How to Take Fun and Engaging Pictures of Toys
Toys are fantastic props for photography, and allow you to capture shots that would be expensive, dangerous, or downright impossible to achieve with live subjects.
Taking interesting pictures of toys is easy. They are, after all, made to be entertaining! Of course, not all pictures of toys do much to catch the eye, and there's a wee bit more to the magic of good toy pictures than waving a camera in the general direction of a doll or stuffed animal. But not much more!
A few simple guidelines can help you take great pictures of just about any toy. Conveniently, these rules and techniques apply to other photographic subjects, too, and toys, being very patient models, are a great way to practice. Photography is relatively new to me, and I love trying out new techniques using toys as my subjects. They never fidget, and they're not disappointed if they pose for a set that doesn't turn out as awesome as expected.
You can take intriguing, eye-catching pictures of toys with beginner-level photography skills and any camera. Use your DSLR or the three megapixel camera on your old cell phone, any editing software you like or none at all. As an added bonus, "experimenting with toy photography," is a really productive-sounding way to phrase Saturday afternoons spent playing with action figures.
All photographs taken by the author.
What Makes Your Toys Special? - Toys Have Personalities
When you imagine your toy in its natural habitat, what does it look like there? Toys, especially toys with faces, have personalities. Treat them as though they were dear friends sitting for portraits or daring stuntmen hired for an action shot, rather than as objects within the context of our larger world.
In practical terms, this usually means getting in close and choosing your lighting carefully. The tiny chef in the picture above is only about an inch tall, and cheaply made. To my eyes, he's a cheery little fellow with a quirky grin. Without the right camera positioning and some careful lighting choices, though, he's just a nondescript plastic trinket. Placing the camera low and close lends him stature, and lighting by carefully aimed flashlight lets me show him as I imagine him at night, capering unobserved through my darkened kitchen.
Choosing Toys to Photograph - Go With What You Love
The easiest way to choose toys for your pictures is to simply opt for the playthings you know and love. Your favorite doll, action figure, model car, or decoder ring is already rich with significance to you. You already know its style, and can easily choose a setting and pose that will accentuate its best qualities.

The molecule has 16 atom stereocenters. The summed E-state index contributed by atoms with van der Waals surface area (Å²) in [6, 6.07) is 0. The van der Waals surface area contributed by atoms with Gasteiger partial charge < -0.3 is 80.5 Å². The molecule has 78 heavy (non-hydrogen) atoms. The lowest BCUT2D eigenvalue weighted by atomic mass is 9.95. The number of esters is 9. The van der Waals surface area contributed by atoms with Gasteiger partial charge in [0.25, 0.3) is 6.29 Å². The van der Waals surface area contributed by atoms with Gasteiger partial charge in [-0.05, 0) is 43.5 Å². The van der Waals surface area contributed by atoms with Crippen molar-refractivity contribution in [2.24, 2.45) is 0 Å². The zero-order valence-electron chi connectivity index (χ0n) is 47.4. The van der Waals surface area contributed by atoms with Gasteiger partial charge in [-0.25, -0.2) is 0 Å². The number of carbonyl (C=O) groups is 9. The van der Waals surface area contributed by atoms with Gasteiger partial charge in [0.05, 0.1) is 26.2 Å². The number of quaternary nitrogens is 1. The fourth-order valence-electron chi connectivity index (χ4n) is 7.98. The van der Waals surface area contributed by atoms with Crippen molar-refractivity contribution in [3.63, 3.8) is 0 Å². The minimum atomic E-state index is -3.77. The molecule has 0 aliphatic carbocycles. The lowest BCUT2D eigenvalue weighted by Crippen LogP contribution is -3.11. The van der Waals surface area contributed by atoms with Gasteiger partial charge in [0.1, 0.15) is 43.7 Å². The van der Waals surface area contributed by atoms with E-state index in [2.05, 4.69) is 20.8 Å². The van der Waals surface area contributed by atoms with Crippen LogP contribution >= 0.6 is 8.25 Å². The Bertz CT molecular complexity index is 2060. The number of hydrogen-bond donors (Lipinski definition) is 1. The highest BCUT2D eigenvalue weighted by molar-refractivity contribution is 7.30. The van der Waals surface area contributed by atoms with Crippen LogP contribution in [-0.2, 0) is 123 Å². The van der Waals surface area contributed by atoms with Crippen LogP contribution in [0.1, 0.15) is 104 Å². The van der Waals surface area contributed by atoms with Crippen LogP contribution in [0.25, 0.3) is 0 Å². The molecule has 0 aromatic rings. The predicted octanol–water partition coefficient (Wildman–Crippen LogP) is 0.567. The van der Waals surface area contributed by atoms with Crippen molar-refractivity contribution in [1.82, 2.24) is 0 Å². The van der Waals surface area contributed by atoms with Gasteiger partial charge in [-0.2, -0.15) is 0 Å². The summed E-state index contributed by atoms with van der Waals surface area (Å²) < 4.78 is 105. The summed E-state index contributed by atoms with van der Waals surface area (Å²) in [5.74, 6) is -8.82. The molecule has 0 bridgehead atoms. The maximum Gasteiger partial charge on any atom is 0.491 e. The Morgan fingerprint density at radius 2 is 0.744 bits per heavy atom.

I'm a zombie nut, and I love using my toys to bring my apocalyptic daydreams to life with my camera. I don't have the time or energy after a day at work to stage and shoot a dramatic zombie scene with human actors, but with dolls and figurines it's a simple matter of a few minutes arranging and lighting my treasures.
Think About Your Angle - Experiment with Positioning
Many times, a toy's special appeal pops into focus when it is photographed from an interesting angle. For dolls and other humanoid toys, a head-on shot centered on the face can have the same dull, flattening effect found in uninspired portraits of humans. With toys, it's easy to try angles that would be awkward to manage with a live model.
Instead of relying on your camera's built-in flash, use a small, hand-held flashlight to illuminate your subject and add creative highlights. Taken off-camera, lighting can add a lot of impact to any scene. At full scale, fancy theatrical lighting can be expensive and difficult to arrange. For dolls and small toys, though, a small flashlight is all you need to set the perfect mood with lighting.
Toys with a Dark Side - Creepy Clowns and Dastardly Dolls
Anyone with an active imagination and an affinity for horror movies knows that toys can be very, very creepy. Toys aren't just for cheerful, cartoonish photographs. Let a flashlight brush over its features in a darkened room, and just about any doll can give you goosebumps.
This lovely lass, so calm and innocent by day, has stared shivers down my spine on many a gloomy evening. I have yet to capture the true depth of her creepy side with the camera, but my attempts are growing ever closer.
Have a Lot of Fun - This is the Most Important Rule
If you want a toy to pose nicely for you, play with it. Toys and fun go together like... well, toys and fun. If you're not sure how best to showcase a particular toy, spend some time goofing around with it in front of the camera, and just pause at random intervals to take a picture. For fun and unique pictures, capture your toys relaxed, at play in their natural habitats.
More Toy Photography - Artists I Love
Given what fun and versatile photo subjects toys can be, it's not surprising that they've been used to wonderful effect by a wide range of talented artists. Here are some of the artists who inspire me to work to improve my photographic technique... and my toy collection.
- The Stormtroopers365 collection by StÃ©fan on Flickr.
A photo featuring toy stormtroopers every day for a full year, and they're all fantastic.
Tiny people in brilliant landscapes made of food. An amazing toy photography series by husband and wife team Pierre Javelle and Akiko Ida.
- Brian McCarty
Brian McCarty has a downright sorcerous knack for sneaking his camera into the secret world of toys.
Do you follow any great toy photographers, or enjoy photographing your own favorite toys? Share your tips, stories, questions, and general thoughts on toy photography here.